On March 15 and 16, 2016, the Debtors in the Sports Authority bankruptcy, Case No. 16-10527, filed approximately 161 adversary complaints against consignment vendors.  The purpose of these complaints is to determine the priority and validity of the consignment vendors’ claims of title and their claim to a security interest in the consigned goods.

For any vendors who failed to file a UCC-1 security statement within 30 days of sending goods to Sports Authority, this could prove to be a painful lesson.  According to the Debtors’ argument, the consignment vendors do not have title to the goods: “The retention or reservation of title by a seller of goods notwithstanding shipment or delivery to the buyer under § 2-401 is limited in effect to a reservation of a ‘security interest.’” Del. Code Ann. tit. 6, § 1-201(35).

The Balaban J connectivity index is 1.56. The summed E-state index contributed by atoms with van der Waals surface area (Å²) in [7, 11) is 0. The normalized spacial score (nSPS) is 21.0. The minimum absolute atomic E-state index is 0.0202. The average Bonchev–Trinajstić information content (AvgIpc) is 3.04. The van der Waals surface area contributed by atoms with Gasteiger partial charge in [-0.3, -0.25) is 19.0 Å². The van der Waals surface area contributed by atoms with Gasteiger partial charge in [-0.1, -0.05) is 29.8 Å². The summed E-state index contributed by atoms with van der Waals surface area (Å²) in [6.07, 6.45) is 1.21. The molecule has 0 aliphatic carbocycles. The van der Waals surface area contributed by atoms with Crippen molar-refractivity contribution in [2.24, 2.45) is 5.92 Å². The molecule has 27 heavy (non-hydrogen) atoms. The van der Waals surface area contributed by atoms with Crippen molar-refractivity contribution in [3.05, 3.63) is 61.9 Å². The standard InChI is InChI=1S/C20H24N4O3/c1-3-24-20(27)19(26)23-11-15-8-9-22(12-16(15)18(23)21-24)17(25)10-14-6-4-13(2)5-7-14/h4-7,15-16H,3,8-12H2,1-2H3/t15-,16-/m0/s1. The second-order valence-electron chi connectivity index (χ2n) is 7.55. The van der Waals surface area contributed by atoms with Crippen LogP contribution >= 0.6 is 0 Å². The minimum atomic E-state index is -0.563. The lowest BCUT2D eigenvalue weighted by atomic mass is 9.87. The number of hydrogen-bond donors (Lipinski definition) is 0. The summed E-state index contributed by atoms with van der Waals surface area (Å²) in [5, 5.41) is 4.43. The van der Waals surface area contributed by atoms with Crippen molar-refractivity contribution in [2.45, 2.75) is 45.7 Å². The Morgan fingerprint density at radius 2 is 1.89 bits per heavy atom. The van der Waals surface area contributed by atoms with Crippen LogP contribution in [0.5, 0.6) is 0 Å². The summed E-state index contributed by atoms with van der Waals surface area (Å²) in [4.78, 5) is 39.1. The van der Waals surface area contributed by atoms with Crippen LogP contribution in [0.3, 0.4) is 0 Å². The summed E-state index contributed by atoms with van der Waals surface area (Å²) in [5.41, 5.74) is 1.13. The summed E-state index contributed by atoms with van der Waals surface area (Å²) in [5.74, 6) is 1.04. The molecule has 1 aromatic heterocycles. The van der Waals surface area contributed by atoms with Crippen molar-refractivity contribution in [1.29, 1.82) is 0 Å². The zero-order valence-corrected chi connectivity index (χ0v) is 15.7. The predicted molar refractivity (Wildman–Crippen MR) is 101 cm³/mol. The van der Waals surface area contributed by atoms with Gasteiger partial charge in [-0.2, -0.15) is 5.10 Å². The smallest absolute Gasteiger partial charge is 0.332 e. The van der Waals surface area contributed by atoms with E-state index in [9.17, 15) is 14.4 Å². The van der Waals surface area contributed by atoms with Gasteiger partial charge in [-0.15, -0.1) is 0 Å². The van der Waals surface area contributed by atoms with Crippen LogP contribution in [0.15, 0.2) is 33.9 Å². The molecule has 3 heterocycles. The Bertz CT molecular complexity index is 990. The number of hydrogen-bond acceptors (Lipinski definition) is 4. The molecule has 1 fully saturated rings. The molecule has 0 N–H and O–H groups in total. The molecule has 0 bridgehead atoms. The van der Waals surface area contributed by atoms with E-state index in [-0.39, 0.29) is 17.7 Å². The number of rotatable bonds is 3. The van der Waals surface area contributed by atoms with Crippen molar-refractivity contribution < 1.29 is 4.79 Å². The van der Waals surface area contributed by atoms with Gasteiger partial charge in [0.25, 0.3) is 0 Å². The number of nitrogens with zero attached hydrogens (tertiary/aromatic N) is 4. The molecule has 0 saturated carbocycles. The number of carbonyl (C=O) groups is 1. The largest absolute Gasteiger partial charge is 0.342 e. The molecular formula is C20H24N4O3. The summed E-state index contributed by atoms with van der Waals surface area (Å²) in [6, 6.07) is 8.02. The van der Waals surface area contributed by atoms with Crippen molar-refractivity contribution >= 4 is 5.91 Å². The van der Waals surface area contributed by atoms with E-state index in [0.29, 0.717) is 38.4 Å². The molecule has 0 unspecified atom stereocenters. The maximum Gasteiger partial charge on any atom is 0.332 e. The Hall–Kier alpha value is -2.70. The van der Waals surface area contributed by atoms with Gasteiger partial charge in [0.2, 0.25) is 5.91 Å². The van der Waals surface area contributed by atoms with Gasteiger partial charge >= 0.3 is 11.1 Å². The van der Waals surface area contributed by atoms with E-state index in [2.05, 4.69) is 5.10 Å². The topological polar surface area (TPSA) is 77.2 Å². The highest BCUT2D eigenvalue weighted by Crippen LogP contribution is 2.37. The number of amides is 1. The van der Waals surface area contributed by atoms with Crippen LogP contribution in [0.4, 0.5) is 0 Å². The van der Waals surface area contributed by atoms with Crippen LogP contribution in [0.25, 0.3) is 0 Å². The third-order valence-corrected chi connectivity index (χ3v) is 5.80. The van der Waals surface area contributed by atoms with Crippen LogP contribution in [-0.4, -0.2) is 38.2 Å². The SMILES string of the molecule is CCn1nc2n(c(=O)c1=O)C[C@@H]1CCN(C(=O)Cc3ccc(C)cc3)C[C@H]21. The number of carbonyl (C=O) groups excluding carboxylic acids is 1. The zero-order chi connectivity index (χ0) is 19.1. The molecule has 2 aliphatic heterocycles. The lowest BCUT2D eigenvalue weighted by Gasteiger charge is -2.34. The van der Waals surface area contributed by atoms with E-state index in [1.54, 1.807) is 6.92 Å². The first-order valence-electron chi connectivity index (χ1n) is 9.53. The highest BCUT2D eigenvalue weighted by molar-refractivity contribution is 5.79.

If Judge Walrath agrees with this argument, then consignment vendors will have only a security interest, governed by the Uniform Commercial Code as enacted in Delaware and the principles of bankruptcy law.  Pursuant to the Post-Petition Financing order entered in these bankruptcies, the Debtors have given their DIP Lenders a first-lien security interest in all assets not otherwise encumbered by a perfected lien.  This means that for any shipments that were not properly perfected (by filing a UCC-1 statement within 30 days of shipment), the consignment vendors may not have a 1st priority lien.

The Debtors have argued that any attempts at perfection after the 30-day period provided by the UCC is considered a preferential transfer (if made within the 90 days preceding bankruptcy), and should thus be avoidable.